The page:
Another aspect to teenage boys and girls feeling lonely, isolated, depressed and anxious is that they tend to close themselves off emotionally. As a result, they do not know if anyone cares about them. They never know if someone loves them. This can create major issues for teens. In the Disney movie Frozen, they point out how people will act out in pain and make mistakes when they don’t feel loved or cared for by people. The movie also points out how opening yourself up so you can feel love will help people change and make better choices. The lead character, Elsa, when she felt lonely and afraid could not control her power and it only caused destruction. When she finally opened herself up and saw she could be loved she discovered the good her powers could do. When she was afraid she isolated herself and when she felt loved she opened up and interacted with others. The idea of allowing themselves to be emotionally vulnerable is a very scary concept for teenagers. They don’t know what to expect and they don’t feeI in control. Teenagers need to feel a sense of control especially during this time of their lives and with all of the unknowns in our world today. I see this happen daily with teens. When they feel no one cares, they isolate themselves and say hurtful things to keep themselves isolated. When they discover people care, they allow themselves to open up and start to share their true feelings and interact with others. They are very happy and surprised when they make this discovery.
Parents may notice that their teenagers are not taking to them or listening to them despite the fact that parents are trying to be supportive. The problem is that your teenagers are feeling so depressed and anxious that they are ignoring their parents. Many teenagers see how society is acting and they see no hope. They assume you are going to try to make them feel better, but you are just as powerless as they are so they ignore you. Be patient with them and continue to be there for them. By taking this approach when your teenager is ready to talk, you will be there and not miss the opportunity.
In 1982 the world was much easier. In today’s world things are moving fast and make it easy for people to isolate by texting or using social media to communicate. In addition, teenagers have lived through a pandemic (which no other recent generation has had to do), mass shootings and a political climate that has changed how we communicate and view the world and each other. As a result, teenage boys and girls feel pressure to follow the outdated stereotypes about men and women. There are few people telling teens they don’t need to follow these stereotypes. We also need to set examples about communication. Adults need to not text so much and rely on social media as often as they do. Parents need to take time talking with their children as soon as they are born. Technology can be a great thing but it is making many people feel lonely and isolated. Teens as well as adults. We need to study technology and look at how it is impacting our lives and the lives of our children. One thing for sure, I have seen technology increasing the amount of teens feeling lonely and depressed. We don’t want our kids to lose out on their childhood. Therefore, we need to study the impact technology has on us and teach our children how to use it responsibly. Also we need to teach teenage boys and girls that they don’t need to live up to the outdated stereotypes about men and women. We need to encourage our kids to be themselves and to accept themselves.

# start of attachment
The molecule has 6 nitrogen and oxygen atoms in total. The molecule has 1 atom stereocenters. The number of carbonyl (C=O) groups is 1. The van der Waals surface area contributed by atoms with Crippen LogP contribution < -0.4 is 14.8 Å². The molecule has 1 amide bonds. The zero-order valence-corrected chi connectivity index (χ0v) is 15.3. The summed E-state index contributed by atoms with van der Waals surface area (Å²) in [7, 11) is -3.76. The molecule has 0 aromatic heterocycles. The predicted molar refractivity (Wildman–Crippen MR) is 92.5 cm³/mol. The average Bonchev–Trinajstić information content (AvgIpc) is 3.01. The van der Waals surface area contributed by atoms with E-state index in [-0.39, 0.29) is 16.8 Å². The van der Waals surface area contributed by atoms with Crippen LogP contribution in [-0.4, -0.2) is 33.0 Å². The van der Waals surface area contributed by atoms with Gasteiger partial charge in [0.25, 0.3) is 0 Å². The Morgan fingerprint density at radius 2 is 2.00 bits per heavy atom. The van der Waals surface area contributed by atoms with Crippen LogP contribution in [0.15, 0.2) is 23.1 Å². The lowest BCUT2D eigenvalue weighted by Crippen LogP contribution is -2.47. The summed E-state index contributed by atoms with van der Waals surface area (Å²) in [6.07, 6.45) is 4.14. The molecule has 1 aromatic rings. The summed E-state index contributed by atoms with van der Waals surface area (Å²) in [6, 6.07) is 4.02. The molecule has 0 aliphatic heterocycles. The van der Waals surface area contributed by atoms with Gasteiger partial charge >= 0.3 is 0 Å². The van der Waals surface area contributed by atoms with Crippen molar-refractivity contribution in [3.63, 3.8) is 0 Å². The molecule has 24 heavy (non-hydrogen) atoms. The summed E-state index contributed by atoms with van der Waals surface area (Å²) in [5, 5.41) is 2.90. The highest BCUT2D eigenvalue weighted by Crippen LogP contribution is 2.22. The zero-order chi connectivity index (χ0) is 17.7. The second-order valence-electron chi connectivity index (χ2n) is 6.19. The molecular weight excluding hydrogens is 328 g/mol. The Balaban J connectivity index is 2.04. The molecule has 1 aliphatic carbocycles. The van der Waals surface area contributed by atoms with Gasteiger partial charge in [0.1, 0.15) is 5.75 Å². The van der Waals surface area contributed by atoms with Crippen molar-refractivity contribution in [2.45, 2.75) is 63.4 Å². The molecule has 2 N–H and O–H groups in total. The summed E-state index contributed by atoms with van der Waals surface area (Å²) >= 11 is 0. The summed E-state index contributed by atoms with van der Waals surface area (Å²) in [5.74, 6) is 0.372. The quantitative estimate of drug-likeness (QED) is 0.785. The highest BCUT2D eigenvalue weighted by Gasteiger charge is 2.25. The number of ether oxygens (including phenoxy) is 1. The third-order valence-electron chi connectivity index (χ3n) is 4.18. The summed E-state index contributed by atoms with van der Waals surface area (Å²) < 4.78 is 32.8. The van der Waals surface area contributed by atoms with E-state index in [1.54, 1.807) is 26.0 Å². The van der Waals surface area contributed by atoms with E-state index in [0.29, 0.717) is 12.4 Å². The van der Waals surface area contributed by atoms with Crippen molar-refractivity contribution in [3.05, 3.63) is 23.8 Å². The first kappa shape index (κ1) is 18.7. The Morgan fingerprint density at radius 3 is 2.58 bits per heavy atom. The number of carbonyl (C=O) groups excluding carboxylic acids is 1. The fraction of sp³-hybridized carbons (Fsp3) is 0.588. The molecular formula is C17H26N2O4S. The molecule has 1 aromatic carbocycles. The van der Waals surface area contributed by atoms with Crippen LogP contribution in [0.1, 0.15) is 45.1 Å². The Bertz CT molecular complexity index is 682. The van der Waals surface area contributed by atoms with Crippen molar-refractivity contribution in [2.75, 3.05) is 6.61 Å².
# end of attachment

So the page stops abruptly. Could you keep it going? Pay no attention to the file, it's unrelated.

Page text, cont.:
Additionally, remember today’s teenagers are the only teenagers in recent history who have had to cope with daily mass shootings and a pandemic which has killed over 1,000,000 Americans. We need to look at all these issues and help our children and teenagers cope with the world they have to live in. Hopefully this will help our children reclaim their childhood and be kids.
Dr. Michael Rubino is a psychotherapist with over 25 years experience treating children, teenagers, trauma victims including first responders. For more information about his work or private practice visit his website www.RubinoCounseling.com or his Facebook page www.Facebook.com/drrubino3 or his podcasts on Spotify or Apple.